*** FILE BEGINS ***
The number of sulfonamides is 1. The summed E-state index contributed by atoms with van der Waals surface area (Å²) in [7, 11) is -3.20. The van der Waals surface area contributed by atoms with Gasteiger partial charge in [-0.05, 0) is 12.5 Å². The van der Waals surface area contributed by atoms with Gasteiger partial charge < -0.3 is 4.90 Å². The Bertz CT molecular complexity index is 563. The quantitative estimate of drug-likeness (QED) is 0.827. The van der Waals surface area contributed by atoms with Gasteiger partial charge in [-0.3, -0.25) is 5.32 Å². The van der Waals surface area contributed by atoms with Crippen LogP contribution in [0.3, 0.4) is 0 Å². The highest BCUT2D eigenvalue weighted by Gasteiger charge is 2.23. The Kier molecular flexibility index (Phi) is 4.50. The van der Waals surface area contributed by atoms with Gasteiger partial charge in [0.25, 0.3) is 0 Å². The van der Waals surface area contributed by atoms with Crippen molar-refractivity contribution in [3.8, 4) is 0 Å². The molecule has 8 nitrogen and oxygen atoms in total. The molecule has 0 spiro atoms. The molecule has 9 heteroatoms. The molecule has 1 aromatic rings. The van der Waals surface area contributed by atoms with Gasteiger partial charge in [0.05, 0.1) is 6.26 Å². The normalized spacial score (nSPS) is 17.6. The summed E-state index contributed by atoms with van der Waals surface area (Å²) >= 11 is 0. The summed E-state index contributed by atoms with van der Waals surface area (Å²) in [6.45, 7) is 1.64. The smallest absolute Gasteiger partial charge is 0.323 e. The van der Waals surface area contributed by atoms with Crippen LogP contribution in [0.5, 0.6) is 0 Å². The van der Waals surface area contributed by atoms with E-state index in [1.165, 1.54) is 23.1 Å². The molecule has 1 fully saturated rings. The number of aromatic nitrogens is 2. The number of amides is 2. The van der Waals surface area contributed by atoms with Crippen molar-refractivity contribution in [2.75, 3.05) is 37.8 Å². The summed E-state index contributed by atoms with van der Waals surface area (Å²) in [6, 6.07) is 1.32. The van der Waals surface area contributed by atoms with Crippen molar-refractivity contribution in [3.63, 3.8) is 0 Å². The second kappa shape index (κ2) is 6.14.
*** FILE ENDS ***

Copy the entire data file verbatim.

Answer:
The number of sulfonamides is 1. The summed E-state index contributed by atoms with van der Waals surface area (Å²) in [7, 11) is -3.20. The van der Waals surface area contributed by atoms with Gasteiger partial charge in [-0.05, 0) is 12.5 Å². The van der Waals surface area contributed by atoms with Gasteiger partial charge < -0.3 is 4.90 Å². The Bertz CT molecular complexity index is 563. The quantitative estimate of drug-likeness (QED) is 0.827. The van der Waals surface area contributed by atoms with Gasteiger partial charge in [-0.3, -0.25) is 5.32 Å². The van der Waals surface area contributed by atoms with Crippen LogP contribution in [0.3, 0.4) is 0 Å². The highest BCUT2D eigenvalue weighted by Gasteiger charge is 2.23. The Kier molecular flexibility index (Phi) is 4.50. The van der Waals surface area contributed by atoms with Gasteiger partial charge in [0.25, 0.3) is 0 Å². The van der Waals surface area contributed by atoms with Crippen molar-refractivity contribution in [3.8, 4) is 0 Å². The molecule has 8 nitrogen and oxygen atoms in total. The molecule has 0 spiro atoms. The molecule has 9 heteroatoms. The molecule has 1 aromatic rings. The van der Waals surface area contributed by atoms with Gasteiger partial charge in [0.05, 0.1) is 6.26 Å². The normalized spacial score (nSPS) is 17.6. The summed E-state index contributed by atoms with van der Waals surface area (Å²) >= 11 is 0. The summed E-state index contributed by atoms with van der Waals surface area (Å²) in [6.45, 7) is 1.64. The smallest absolute Gasteiger partial charge is 0.323 e. The van der Waals surface area contributed by atoms with Crippen LogP contribution in [0.5, 0.6) is 0 Å². The van der Waals surface area contributed by atoms with E-state index in [1.165, 1.54) is 23.1 Å². The molecule has 1 fully saturated rings. The number of aromatic nitrogens is 2. The number of amides is 2. The van der Waals surface area contributed by atoms with Crippen molar-refractivity contribution in [2.75, 3.05) is 37.8 Å². The summed E-state index contributed by atoms with van der Waals surface area (Å²) in [6, 6.07) is 1.32. The van der Waals surface area contributed by atoms with Crippen molar-refractivity contribution in [3.63, 3.8) is 0 Å². The second kappa shape index (κ2) is 6.14.